H818 Conference Abstract
The use of screencasts as an instructional technology is growing significantly in higher education (Wakeman, 2013). Screencasts are bespoke, typically short, digital videos which involve an audio voiceover talking over a ‘screenshot’ or series of ‘screenshots’ which are displayed on a computer screen (or other compatible device). It has been argued that screencasts offer a way to open up education beyond the confines of the classroom (Miller & Zhao, 2017), but that effective development of screencasts is dependent on a number of factors including:
- Perceptions of innovations in higher education (Shneckenberg, 2009).
- Appropriate hardware (infrastructure) and software (tools) (Ehlers, 2011).
- Technological skills, competence and confidence of the practitioner (Soden, 2017).
- Pedagogical ‘fit’ with practitioners practice and student need.
- Adequate time to prepare, develop and create content.
A combination of factors can therefore act to facilitate or inhibit the creation of effective screencasts. Research into screencasts tends to focus upon how students perceive screencasts for learning, how they use them and why. Whilst it is important to understand the way that students respond to the use of technology as part of their learning experiences, capturing the views and perspectives of practitioners (in this case higher education lecturers) is vital when taken with what is known about what makes for an effective screencast (Sugar et al. 2004).
Taking this as its starting point, this project will focus on the practitioners perspective and consider ‘what works’ and ‘what doesn’t work’ in regards to developing screencasts by drawing on research literature and first-hand perspectives of educators to explore why technology was used in their teaching and what they aimed to achieve through incorporating it into their practice. Drawing on practitioners’ experiences, and under the theme of implementation as it relates to the development of screencasts, this presentation will explore current best practices for producing effective screencasts to engage learning. The presentation will be accompanied by a multimedia resource which draws together 'what works', providing advice and tools for 'How to Make a Good Screencast'.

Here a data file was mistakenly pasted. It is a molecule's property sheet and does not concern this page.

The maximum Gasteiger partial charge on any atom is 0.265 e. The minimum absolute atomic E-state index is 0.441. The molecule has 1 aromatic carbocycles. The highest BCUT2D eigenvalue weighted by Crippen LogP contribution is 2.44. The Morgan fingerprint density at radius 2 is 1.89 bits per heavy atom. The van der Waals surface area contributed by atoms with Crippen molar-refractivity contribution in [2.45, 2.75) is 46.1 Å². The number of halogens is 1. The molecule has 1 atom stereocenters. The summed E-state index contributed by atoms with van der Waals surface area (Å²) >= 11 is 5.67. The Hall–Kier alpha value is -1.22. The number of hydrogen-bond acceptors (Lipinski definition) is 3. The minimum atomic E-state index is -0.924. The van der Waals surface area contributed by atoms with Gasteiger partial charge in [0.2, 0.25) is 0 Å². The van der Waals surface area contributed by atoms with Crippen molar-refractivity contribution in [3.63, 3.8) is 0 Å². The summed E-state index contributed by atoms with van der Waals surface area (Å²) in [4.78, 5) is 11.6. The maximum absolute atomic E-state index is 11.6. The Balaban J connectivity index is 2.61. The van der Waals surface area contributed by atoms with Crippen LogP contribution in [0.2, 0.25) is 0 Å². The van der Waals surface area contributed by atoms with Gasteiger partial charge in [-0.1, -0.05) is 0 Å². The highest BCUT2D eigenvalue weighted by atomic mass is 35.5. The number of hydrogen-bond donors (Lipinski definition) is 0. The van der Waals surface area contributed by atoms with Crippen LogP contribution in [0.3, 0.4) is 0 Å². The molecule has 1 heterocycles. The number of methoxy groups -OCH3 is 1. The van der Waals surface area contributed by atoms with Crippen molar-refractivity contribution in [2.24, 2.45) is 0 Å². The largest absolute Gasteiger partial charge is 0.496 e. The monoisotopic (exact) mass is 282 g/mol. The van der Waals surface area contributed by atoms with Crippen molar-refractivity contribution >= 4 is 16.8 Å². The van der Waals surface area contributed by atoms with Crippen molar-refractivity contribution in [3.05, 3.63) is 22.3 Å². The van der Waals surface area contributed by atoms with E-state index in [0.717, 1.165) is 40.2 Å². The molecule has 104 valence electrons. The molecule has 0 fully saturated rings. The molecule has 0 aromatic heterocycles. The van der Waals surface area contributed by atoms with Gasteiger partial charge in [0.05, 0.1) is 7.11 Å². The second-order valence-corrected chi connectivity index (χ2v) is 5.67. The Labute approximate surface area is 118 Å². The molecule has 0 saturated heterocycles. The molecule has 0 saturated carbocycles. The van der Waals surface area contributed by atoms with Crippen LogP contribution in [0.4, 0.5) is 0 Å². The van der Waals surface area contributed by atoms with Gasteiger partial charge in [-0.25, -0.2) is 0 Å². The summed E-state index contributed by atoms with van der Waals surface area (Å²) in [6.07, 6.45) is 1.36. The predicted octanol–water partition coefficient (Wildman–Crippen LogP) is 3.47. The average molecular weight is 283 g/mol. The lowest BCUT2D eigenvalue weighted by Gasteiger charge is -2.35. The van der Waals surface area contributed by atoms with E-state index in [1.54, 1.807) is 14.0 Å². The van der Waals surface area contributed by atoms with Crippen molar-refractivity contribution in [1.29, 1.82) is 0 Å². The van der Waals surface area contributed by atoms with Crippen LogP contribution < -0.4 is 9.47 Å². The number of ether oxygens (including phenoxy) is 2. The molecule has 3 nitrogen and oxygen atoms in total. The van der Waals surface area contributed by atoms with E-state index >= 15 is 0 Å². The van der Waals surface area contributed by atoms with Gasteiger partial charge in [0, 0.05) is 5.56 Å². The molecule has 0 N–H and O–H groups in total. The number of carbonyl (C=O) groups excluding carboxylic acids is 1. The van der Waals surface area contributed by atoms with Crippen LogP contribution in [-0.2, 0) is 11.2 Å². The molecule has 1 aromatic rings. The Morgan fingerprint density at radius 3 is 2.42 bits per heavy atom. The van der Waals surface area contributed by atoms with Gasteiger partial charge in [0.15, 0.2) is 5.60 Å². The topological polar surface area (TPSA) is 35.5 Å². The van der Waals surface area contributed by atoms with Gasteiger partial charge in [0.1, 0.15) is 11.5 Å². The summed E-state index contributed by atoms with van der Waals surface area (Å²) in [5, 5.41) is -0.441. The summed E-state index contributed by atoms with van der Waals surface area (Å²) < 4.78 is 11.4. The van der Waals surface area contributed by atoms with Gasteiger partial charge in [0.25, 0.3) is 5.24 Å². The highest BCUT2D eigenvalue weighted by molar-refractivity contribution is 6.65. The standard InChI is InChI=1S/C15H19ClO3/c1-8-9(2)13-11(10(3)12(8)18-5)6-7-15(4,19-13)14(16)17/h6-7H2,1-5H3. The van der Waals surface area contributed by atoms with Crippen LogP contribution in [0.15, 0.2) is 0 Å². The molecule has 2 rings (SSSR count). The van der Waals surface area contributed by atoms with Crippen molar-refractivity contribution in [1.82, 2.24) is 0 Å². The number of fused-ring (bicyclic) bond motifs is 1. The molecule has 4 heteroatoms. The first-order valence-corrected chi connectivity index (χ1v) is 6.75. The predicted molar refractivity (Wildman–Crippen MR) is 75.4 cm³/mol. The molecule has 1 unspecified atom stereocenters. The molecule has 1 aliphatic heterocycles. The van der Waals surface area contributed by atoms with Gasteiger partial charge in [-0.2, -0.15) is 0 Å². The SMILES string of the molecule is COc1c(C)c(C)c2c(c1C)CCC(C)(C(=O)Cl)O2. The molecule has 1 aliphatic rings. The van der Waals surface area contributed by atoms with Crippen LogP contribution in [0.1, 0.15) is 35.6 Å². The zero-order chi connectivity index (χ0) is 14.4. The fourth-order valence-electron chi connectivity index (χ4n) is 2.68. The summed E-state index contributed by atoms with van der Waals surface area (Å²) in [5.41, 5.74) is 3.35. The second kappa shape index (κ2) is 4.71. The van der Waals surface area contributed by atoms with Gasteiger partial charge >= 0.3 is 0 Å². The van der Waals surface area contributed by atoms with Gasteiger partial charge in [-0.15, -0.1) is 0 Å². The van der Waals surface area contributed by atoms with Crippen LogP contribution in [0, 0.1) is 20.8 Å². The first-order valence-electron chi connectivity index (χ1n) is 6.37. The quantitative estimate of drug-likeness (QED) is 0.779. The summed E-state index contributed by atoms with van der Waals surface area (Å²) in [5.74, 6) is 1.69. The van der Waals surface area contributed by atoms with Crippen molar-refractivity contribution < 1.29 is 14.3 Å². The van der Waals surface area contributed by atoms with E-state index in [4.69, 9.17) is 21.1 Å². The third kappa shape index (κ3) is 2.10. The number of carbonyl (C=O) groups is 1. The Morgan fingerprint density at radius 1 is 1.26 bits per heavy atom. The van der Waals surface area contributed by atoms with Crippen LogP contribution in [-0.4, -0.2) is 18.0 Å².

The use of screencasts is continually evolving and they can be utilised effectively across a range of domains including training, staff development, teaching and blogging (Ruffini, 2012). This presentation is therefore likely to be of interest to a wide range of practitioners, both inside and outside the higher education context within which the project is situated.
You can view a multimedia poster about my conference presentation here: https://biteable.com/watch/final-poster-2419028
For more information about the H818 Conference go here: http://www.open.ac.uk/blogs/OU-H818/
Ehlers, U-D. (2011) ‘Extending the territory: From open educational resources to open educational practices’, Journal of Open, Flexible and Distance Learning, vol. 15, no. 2, pp. 1-10.
Miller, D. B. & Zhao, A. (2017) Opening Up Higher Education with Screencasts. In: Jhangiani, R. S. & Biswas-Diener, R. (eds) Open: The Philosophy and Practices that are Revolutionizing Education and Science. Pp. 125-138. London: Ubiquity Press.
Ruffini, M. (2012) Screencasting to Engage Learning [Online]. Available at https://er.educause.edu/articles/2012/11/screencasting-to-engage-learning (Accessed 7 January 2020).
Schneckenberg, D. (2009) ‘Understanding the real barriers to technology-enhanced innovation in higher education’, Educational Research, vol. 51, no. 4, pp.411–424.
Soden, B. (2017) ‘The Case of Screencast Feedback: Barriers to the use of Learning Technology’, Innovative Practice in Higher Education, vol. 3, no. 1, pp. 1-21.
Sugar, W., Crawley, F. & Fine, B. (2004) ‘Examining teachers’ decisions to adopt new technology’, Educational Technology and Society, vol. 7, no. 4, pp. 201-213.
Wakeman, C. (2013) ‘The Innovative use of Screencasts in Higher Education’, Innovative Practice in Higher Education, vol. 1, no. 3, pp. 1-5.